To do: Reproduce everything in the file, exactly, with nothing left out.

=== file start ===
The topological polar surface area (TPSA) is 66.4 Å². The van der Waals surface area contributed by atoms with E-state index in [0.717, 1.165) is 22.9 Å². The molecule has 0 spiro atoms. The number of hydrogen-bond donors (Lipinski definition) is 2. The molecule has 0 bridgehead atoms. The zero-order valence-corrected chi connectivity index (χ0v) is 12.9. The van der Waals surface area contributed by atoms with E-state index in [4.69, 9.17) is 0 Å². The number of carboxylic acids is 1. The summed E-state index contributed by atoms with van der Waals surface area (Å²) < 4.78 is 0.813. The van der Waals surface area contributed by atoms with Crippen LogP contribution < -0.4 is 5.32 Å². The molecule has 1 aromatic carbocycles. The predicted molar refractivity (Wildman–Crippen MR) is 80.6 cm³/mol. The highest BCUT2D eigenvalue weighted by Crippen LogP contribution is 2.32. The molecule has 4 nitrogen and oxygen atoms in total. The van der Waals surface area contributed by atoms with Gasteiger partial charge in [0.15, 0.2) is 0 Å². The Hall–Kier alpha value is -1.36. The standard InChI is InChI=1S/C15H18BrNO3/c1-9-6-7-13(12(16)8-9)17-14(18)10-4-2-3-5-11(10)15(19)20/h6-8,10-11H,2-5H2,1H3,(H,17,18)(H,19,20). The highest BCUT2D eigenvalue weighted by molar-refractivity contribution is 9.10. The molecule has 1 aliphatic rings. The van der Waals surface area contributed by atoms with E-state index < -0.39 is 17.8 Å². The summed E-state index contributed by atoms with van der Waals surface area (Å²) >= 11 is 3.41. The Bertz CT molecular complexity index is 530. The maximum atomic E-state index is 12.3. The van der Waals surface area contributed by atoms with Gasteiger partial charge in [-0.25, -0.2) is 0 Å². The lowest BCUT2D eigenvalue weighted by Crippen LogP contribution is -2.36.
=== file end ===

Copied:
The topological polar surface area (TPSA) is 66.4 Å². The van der Waals surface area contributed by atoms with E-state index in [0.717, 1.165) is 22.9 Å². The molecule has 0 spiro atoms. The number of hydrogen-bond donors (Lipinski definition) is 2. The molecule has 0 bridgehead atoms. The zero-order valence-corrected chi connectivity index (χ0v) is 12.9. The van der Waals surface area contributed by atoms with E-state index in [4.69, 9.17) is 0 Å². The number of carboxylic acids is 1. The summed E-state index contributed by atoms with van der Waals surface area (Å²) < 4.78 is 0.813. The van der Waals surface area contributed by atoms with Crippen LogP contribution < -0.4 is 5.32 Å². The molecule has 1 aromatic carbocycles. The predicted molar refractivity (Wildman–Crippen MR) is 80.6 cm³/mol. The highest BCUT2D eigenvalue weighted by Crippen LogP contribution is 2.32. The molecule has 4 nitrogen and oxygen atoms in total. The van der Waals surface area contributed by atoms with Gasteiger partial charge in [0.15, 0.2) is 0 Å². The Hall–Kier alpha value is -1.36. The standard InChI is InChI=1S/C15H18BrNO3/c1-9-6-7-13(12(16)8-9)17-14(18)10-4-2-3-5-11(10)15(19)20/h6-8,10-11H,2-5H2,1H3,(H,17,18)(H,19,20). The highest BCUT2D eigenvalue weighted by molar-refractivity contribution is 9.10. The molecule has 1 aliphatic rings. The van der Waals surface area contributed by atoms with E-state index < -0.39 is 17.8 Å². The summed E-state index contributed by atoms with van der Waals surface area (Å²) >= 11 is 3.41. The Bertz CT molecular complexity index is 530. The maximum atomic E-state index is 12.3. The van der Waals surface area contributed by atoms with Gasteiger partial charge in [-0.25, -0.2) is 0 Å². The lowest BCUT2D eigenvalue weighted by Crippen LogP contribution is -2.36.